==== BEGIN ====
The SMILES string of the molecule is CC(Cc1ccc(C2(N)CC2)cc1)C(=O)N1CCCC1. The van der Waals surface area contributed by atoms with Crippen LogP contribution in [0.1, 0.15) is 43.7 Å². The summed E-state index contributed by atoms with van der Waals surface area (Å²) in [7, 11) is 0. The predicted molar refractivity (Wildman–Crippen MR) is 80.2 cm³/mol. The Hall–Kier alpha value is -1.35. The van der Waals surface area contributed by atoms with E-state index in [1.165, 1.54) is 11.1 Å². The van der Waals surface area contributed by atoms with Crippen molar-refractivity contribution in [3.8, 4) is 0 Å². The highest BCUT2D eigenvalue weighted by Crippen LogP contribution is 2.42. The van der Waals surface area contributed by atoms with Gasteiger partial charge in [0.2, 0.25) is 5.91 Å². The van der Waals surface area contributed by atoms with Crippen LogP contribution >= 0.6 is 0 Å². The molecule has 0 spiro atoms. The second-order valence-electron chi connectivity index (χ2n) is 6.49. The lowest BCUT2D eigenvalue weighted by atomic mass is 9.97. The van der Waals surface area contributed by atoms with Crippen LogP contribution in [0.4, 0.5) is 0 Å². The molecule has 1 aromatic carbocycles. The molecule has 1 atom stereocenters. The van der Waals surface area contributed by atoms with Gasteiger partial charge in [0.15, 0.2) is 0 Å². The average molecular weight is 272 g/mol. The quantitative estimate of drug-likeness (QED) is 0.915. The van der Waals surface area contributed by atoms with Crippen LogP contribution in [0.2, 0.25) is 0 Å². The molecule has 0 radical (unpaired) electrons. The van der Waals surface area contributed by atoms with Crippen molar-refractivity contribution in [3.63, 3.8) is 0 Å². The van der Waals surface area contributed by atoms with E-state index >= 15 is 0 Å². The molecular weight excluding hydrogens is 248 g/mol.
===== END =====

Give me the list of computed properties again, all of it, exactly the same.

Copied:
The SMILES string of the molecule is CC(Cc1ccc(C2(N)CC2)cc1)C(=O)N1CCCC1. The van der Waals surface area contributed by atoms with Crippen LogP contribution in [0.1, 0.15) is 43.7 Å². The summed E-state index contributed by atoms with van der Waals surface area (Å²) in [7, 11) is 0. The predicted molar refractivity (Wildman–Crippen MR) is 80.2 cm³/mol. The Hall–Kier alpha value is -1.35. The van der Waals surface area contributed by atoms with E-state index in [1.165, 1.54) is 11.1 Å². The van der Waals surface area contributed by atoms with Crippen molar-refractivity contribution in [3.8, 4) is 0 Å². The highest BCUT2D eigenvalue weighted by Crippen LogP contribution is 2.42. The van der Waals surface area contributed by atoms with Gasteiger partial charge in [0.2, 0.25) is 5.91 Å². The van der Waals surface area contributed by atoms with Crippen LogP contribution >= 0.6 is 0 Å². The molecule has 0 spiro atoms. The second-order valence-electron chi connectivity index (χ2n) is 6.49. The lowest BCUT2D eigenvalue weighted by atomic mass is 9.97. The van der Waals surface area contributed by atoms with Crippen LogP contribution in [0.4, 0.5) is 0 Å². The molecule has 1 aromatic carbocycles. The molecule has 1 atom stereocenters. The van der Waals surface area contributed by atoms with Gasteiger partial charge in [0.15, 0.2) is 0 Å². The average molecular weight is 272 g/mol. The quantitative estimate of drug-likeness (QED) is 0.915. The van der Waals surface area contributed by atoms with Crippen LogP contribution in [0.2, 0.25) is 0 Å². The molecule has 0 radical (unpaired) electrons. The van der Waals surface area contributed by atoms with Crippen molar-refractivity contribution in [3.63, 3.8) is 0 Å². The van der Waals surface area contributed by atoms with E-state index >= 15 is 0 Å². The molecular weight excluding hydrogens is 248 g/mol.